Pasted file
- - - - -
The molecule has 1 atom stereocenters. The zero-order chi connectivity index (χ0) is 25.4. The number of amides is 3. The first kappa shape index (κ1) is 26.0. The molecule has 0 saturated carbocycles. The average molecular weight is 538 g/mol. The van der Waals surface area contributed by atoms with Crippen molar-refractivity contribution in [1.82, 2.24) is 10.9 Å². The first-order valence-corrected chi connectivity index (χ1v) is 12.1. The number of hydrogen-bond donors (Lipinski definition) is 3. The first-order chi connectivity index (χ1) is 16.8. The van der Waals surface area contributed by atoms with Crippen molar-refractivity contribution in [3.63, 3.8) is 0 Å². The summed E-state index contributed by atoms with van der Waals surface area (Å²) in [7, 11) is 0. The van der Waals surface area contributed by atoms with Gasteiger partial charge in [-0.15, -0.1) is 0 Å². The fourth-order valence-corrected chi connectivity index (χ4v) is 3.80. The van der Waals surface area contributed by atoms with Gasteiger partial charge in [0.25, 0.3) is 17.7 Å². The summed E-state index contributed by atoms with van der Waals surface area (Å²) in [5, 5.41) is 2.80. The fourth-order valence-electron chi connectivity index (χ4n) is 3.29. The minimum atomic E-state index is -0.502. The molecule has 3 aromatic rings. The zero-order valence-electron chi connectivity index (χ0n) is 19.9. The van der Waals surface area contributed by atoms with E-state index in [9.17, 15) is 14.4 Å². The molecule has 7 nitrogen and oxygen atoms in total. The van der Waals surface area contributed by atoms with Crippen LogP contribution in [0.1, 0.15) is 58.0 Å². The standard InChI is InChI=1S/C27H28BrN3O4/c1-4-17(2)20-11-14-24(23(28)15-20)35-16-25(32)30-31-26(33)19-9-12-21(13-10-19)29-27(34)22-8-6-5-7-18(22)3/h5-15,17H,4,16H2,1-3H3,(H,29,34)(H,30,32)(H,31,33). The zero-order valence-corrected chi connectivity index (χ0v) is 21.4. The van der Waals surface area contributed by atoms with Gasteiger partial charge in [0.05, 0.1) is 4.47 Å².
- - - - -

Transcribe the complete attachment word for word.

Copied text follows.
The molecule has 1 atom stereocenters. The zero-order chi connectivity index (χ0) is 25.4. The number of amides is 3. The first kappa shape index (κ1) is 26.0. The molecule has 0 saturated carbocycles. The average molecular weight is 538 g/mol. The van der Waals surface area contributed by atoms with Crippen molar-refractivity contribution in [1.82, 2.24) is 10.9 Å². The first-order valence-corrected chi connectivity index (χ1v) is 12.1. The number of hydrogen-bond donors (Lipinski definition) is 3. The first-order chi connectivity index (χ1) is 16.8. The van der Waals surface area contributed by atoms with Crippen molar-refractivity contribution in [3.63, 3.8) is 0 Å². The summed E-state index contributed by atoms with van der Waals surface area (Å²) in [7, 11) is 0. The van der Waals surface area contributed by atoms with Gasteiger partial charge in [-0.15, -0.1) is 0 Å². The fourth-order valence-corrected chi connectivity index (χ4v) is 3.80. The van der Waals surface area contributed by atoms with Gasteiger partial charge in [0.25, 0.3) is 17.7 Å². The summed E-state index contributed by atoms with van der Waals surface area (Å²) in [5, 5.41) is 2.80. The fourth-order valence-electron chi connectivity index (χ4n) is 3.29. The minimum atomic E-state index is -0.502. The molecule has 3 aromatic rings. The zero-order valence-electron chi connectivity index (χ0n) is 19.9. The van der Waals surface area contributed by atoms with E-state index in [9.17, 15) is 14.4 Å². The molecule has 7 nitrogen and oxygen atoms in total. The van der Waals surface area contributed by atoms with Crippen LogP contribution in [0.1, 0.15) is 58.0 Å². The standard InChI is InChI=1S/C27H28BrN3O4/c1-4-17(2)20-11-14-24(23(28)15-20)35-16-25(32)30-31-26(33)19-9-12-21(13-10-19)29-27(34)22-8-6-5-7-18(22)3/h5-15,17H,4,16H2,1-3H3,(H,29,34)(H,30,32)(H,31,33). The zero-order valence-corrected chi connectivity index (χ0v) is 21.4. The van der Waals surface area contributed by atoms with Gasteiger partial charge in [0.05, 0.1) is 4.47 Å².